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Has Meta expanded its hate speech policy to remove more posts targeting 'Zionists'?

Meta expanded its hate speech policy

Meta Platforms announced on Tuesday that it will begin removing more posts targeting "Zionists" when the term is used to refer to Jewish people and Israelis rather than supporters of the political movement. The parent company of Facebook and Instagram stated in a blog post that it will take down content attacking "Zionists" if it includes antisemitic stereotypes or threatens harm through intimidation or violence against Jews or Israelis.


Meta's hate speech policy prohibits direct attacks on individuals based on protected characteristics, including race, ethnicity, religious affiliation, disability, and gender identity. The company acknowledged that its previous policies, which treated "Zionist" as a proxy for Jewish or Israeli people in limited circumstances, did not adequately address broader uses of the term.


The policy update follows consultations with 145 stakeholders from civil society and academia worldwide and comes amid rising tensions in the Middle East due to the Israel-Hamas conflict. Meta has faced long-standing criticism over its handling of content related to the Middle East, with increased scrutiny and accusations of suppressing pro-Palestinian content since the start of the conflict.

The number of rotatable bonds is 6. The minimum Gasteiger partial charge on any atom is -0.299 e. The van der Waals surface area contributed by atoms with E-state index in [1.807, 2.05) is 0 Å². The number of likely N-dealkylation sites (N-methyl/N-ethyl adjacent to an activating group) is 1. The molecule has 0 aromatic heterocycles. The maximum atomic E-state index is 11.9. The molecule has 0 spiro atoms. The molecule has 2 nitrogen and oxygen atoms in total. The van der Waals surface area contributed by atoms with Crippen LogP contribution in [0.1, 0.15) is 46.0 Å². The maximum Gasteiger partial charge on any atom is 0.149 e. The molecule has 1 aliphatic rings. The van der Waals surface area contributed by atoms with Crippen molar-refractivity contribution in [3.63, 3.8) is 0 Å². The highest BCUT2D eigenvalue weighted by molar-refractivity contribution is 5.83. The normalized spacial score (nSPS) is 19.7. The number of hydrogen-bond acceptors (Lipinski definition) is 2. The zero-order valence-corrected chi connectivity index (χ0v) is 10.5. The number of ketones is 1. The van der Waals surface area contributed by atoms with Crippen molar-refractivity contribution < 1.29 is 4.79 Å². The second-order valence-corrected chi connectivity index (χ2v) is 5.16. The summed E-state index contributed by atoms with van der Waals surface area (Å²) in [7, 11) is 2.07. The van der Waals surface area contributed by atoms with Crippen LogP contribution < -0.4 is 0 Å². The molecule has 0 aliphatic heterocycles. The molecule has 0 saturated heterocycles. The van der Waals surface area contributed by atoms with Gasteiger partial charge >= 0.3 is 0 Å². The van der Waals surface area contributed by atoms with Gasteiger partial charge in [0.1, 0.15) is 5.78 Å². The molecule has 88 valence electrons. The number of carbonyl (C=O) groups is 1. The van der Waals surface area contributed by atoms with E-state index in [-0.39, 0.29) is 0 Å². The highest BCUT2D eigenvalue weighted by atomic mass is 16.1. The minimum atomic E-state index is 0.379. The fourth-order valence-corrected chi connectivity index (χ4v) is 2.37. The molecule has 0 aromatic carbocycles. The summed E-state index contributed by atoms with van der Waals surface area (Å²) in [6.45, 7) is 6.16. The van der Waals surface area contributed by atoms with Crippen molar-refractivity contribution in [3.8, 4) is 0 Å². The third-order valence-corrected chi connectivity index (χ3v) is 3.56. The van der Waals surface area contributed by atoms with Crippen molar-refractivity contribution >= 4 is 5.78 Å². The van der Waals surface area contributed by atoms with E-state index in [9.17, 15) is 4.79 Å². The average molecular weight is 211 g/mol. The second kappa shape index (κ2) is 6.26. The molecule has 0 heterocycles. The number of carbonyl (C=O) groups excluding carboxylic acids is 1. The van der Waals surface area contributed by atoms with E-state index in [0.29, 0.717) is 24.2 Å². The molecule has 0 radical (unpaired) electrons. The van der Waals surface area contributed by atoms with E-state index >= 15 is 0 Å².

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Key Points

  • Expansion of Policy: Meta will now remove more posts that target "Zionists" when the term is used to refer to Jewish people and Israelis, rather than just political supporters.

  • Prohibited Content: Content attacking "Zionists" will be removed if it includes antisemitic stereotypes or threatens harm against Jews or Israelis.

  • Consultation and Context: This update follows input from global stakeholders and comes amid heightened Middle East tensions, addressing criticisms of Meta's handling of related content.



FAQs

Q1: What changes has Meta made to its hate speech policy?

Meta has expanded its policy to remove more posts that target "Zionists" when the term is used to refer to Jewish people and Israelis, especially if the content includes antisemitic stereotypes or threats of harm.


Q2: Why is Meta making this change?

Meta is making this change to better address the broader use of the term "Zionist" and to protect Jewish and Israeli individuals from content that uses antisemitic stereotypes or threats.


Q3: How does Meta define a "protected characteristic"?

Protected characteristics include race, ethnicity, religious affiliation, disability, and gender identity. Meta's policy prohibits direct attacks on individuals based on these attributes.


Q4: What prompted Meta to update this policy now?

The update comes amid rising tensions in the Middle East and follows consultations with 145 civil society and academia stakeholders, aiming to address long-standing criticisms of Meta's content moderation.


Q5: How does Meta ensure its policies are fair and effective?

Meta consults with global stakeholders, including civil society and academia, to continually refine its policies and address emerging issues, ensuring fair and effective content moderation.


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